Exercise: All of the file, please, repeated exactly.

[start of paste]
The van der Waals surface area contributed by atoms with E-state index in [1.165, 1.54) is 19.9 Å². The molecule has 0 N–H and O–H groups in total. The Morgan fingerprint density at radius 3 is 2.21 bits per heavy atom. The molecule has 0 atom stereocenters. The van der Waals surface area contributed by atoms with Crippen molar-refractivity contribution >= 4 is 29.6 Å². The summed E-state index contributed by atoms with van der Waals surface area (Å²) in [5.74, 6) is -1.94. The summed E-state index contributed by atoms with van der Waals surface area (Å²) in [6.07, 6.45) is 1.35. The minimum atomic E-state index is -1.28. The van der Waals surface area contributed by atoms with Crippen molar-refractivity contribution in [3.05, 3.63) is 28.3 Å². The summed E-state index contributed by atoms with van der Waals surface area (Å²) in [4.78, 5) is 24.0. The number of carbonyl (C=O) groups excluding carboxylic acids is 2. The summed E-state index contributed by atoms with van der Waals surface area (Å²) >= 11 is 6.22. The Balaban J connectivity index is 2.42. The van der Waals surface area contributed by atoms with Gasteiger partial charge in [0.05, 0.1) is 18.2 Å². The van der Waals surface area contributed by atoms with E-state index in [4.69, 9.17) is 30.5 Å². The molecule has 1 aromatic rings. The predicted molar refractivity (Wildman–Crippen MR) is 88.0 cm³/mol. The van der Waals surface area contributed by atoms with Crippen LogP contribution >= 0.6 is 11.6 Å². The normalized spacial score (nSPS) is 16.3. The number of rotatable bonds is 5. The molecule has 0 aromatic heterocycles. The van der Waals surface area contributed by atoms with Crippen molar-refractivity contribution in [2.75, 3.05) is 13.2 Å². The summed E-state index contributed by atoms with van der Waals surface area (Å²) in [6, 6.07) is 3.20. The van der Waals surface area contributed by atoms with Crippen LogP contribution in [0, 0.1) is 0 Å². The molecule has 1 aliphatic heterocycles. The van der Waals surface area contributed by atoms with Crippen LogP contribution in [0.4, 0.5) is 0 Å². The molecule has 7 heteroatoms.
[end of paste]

The van der Waals surface area contributed by atoms with E-state index in [1.165, 1.54) is 19.9 Å². The molecule has 0 N–H and O–H groups in total. The Morgan fingerprint density at radius 3 is 2.21 bits per heavy atom. The molecule has 0 atom stereocenters. The van der Waals surface area contributed by atoms with Crippen molar-refractivity contribution >= 4 is 29.6 Å². The summed E-state index contributed by atoms with van der Waals surface area (Å²) in [5.74, 6) is -1.94. The summed E-state index contributed by atoms with van der Waals surface area (Å²) in [6.07, 6.45) is 1.35. The minimum atomic E-state index is -1.28. The van der Waals surface area contributed by atoms with Crippen molar-refractivity contribution in [3.05, 3.63) is 28.3 Å². The summed E-state index contributed by atoms with van der Waals surface area (Å²) in [4.78, 5) is 24.0. The number of carbonyl (C=O) groups excluding carboxylic acids is 2. The summed E-state index contributed by atoms with van der Waals surface area (Å²) >= 11 is 6.22. The Balaban J connectivity index is 2.42. The van der Waals surface area contributed by atoms with Gasteiger partial charge in [0.05, 0.1) is 18.2 Å². The van der Waals surface area contributed by atoms with E-state index in [4.69, 9.17) is 30.5 Å². The molecule has 1 aromatic rings. The predicted molar refractivity (Wildman–Crippen MR) is 88.0 cm³/mol. The van der Waals surface area contributed by atoms with Crippen LogP contribution >= 0.6 is 11.6 Å². The normalized spacial score (nSPS) is 16.3. The number of rotatable bonds is 5. The molecule has 0 aromatic heterocycles. The van der Waals surface area contributed by atoms with Crippen molar-refractivity contribution in [2.75, 3.05) is 13.2 Å². The summed E-state index contributed by atoms with van der Waals surface area (Å²) in [6, 6.07) is 3.20. The van der Waals surface area contributed by atoms with Crippen LogP contribution in [0, 0.1) is 0 Å². The molecule has 1 aliphatic heterocycles. The van der Waals surface area contributed by atoms with Crippen LogP contribution in [0.4, 0.5) is 0 Å². The molecule has 7 heteroatoms.